Facilities managers tasked with reducing building emissions and energy use can strategically employ building performance data in their decision-making, according to speakers at the NFMT Remix Conference in Orlando last week.
Facility managers need to make every decision with an eye toward sustainability, from investments in chillers and boilers to lighting system upgrades, said David Borchardt, senior mechanical engineer at MD Energy Advisors. Borchardt spoke at a session on benchmarking and building energy performance standards.
Conversations about sustainability extend to tenants and lenders, who are increasingly seeking information about a building’s green credentials and sustainability-focused budgets, as well as to C-suite executives, who make property disposition decisions driven by a building’s environmental performance, Borchardt said. To incorporate sustainability objectives into facilities managers’ day-to-day jobs, Borchardt called for benchmarking, as the foundation of any sustainability endeavor; understanding upcoming regulations and aligning in-house sustainability goals with those regulations.
MD Energy Advisors’ energy engineer, Jared Lyles, said that “Facilities managers, a lot of times, will instinctively know what's wrong with their facilities and what the problem is. It's just hard to communicate that quantitatively.” The Energy Star Portfolio Manager is a tool Lyles recommended that can help operators measure and compare their buildings’ energy to similar buildings, past consumption, or a reference performance level. Keep in mind that energy consumption fluctuates, especially in response to weather changes, Lyles said. He underscored the need to understand site energy — the energy a building uses onsite — and source energy use intensity, which takes into account a building’s energy sources and total energy use.
In a session on pathways to building decarbonization, Ronak Shah, senior energy analyst at InSite, talked about the challenges facilities managers face. “Every asset, every portfolio is different. Each building is operated based on tenant requirements as well as building management systems and energy systems in those buildings. These challenges also vary from property to property and portfolio to portfolio,” Shah said.
Borchardt noted that “there are buildings currently using fossil fuels, and jurisdictions are encouraging electrification, but the buildings aren’t equipped for that, and neither is the [power] grid. Also, transformers in buildings aren’t equipped for [more] electric equipment.” He suggested that “some of these laws are going to bump into the realities of the grid, switchgear, transformers, electrification of buildings and [the] equipment facilities managers are operating.”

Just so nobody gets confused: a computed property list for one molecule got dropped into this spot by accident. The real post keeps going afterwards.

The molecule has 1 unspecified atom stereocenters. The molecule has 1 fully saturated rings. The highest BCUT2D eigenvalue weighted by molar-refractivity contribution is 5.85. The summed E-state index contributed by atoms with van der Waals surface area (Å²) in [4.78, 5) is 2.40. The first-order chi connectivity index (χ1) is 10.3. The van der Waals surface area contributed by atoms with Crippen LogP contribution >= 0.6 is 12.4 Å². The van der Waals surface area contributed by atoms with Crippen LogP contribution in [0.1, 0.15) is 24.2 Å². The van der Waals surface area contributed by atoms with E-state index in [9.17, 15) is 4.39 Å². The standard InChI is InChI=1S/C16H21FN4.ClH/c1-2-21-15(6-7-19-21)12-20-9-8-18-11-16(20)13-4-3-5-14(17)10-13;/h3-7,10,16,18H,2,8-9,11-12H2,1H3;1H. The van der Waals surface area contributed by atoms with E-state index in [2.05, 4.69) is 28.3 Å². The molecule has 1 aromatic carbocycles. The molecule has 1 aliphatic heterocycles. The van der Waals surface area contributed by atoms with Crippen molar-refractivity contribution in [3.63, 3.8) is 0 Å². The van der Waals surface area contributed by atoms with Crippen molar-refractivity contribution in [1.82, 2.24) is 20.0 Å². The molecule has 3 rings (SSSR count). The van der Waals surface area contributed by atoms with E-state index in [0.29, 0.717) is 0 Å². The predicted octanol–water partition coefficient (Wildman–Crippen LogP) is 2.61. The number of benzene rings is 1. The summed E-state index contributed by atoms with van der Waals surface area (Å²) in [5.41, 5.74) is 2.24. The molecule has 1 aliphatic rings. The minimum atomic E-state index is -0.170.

Where efforts to retrofit heat pumps into older buildings are met with cost hurdles, Eric Mobley, energy engineer at Sain Engineering Associates in Birmingham, Alabama, suggested a path to move in that direction in an interview at the conference. “If you can’t afford heat pump retrofits, you can look at optimizing the existing control sequences of the equipment you have onsite,” Mobley said. “You can get energy savings there and use those savings to buy new equipment when needed. You can reprogram the sequences and add new additional sequences specifically designed for energy saving in the computer software that controls HVAC units for example,” Mobley explained.
InSite’s Shah said preparing to meet decarbonization requirements involves the following steps:
- Gather facility data. This includes onsite building energy consumption of equipment like backup generators, as well as purchased electricity consumption aggregates — monthly electricity use and changes in usage patterns through the year — mobile sources associated with the property, and fugitive emissions from fire suppression equipment and refrigerants, which typically elevate carbon emission numbers.
- Establish a baseline. Determine how energy consumption has changed in the past few years and how that impacts the baseline.
- Track key performance indicators and set emissions reduction targets. This step involves gauging major carbon emission drivers, such as mobile fleet emissions, to determine key KPIs and set specific targets, such as increasing energy efficiency by 20%.
- Develop action plans.This can include implementing energy conservation measures, optimizing or upgrading systems and improving the building envelope.
Other key questions to consider involve whether a particular measure drives behavioral change in tenant engagement and what renewable energy credits, carbon credits, rebates or other incentives facilities managers can utilize to implement their decarbonization plan.
On a smaller scale, Daniel Mabe, CEO and president of the American Green Zone Alliance, made some suggestions in a session on the electrification of landscape maintenance. Battery-powered blowers are an energy-efficient alternative to gas blowers, Mabe said. Battery-powered blowers offer quieter operation and are especially suited for early morning tasks near hospitals, libraries or dormitories, he noted. Flat-form or rechargeable batteries to power hedge pruners can power multiple tools, minimize service costs, reduce noise, provide cleaner cuts and communicate data back to a central location for monitoring, Mabe said.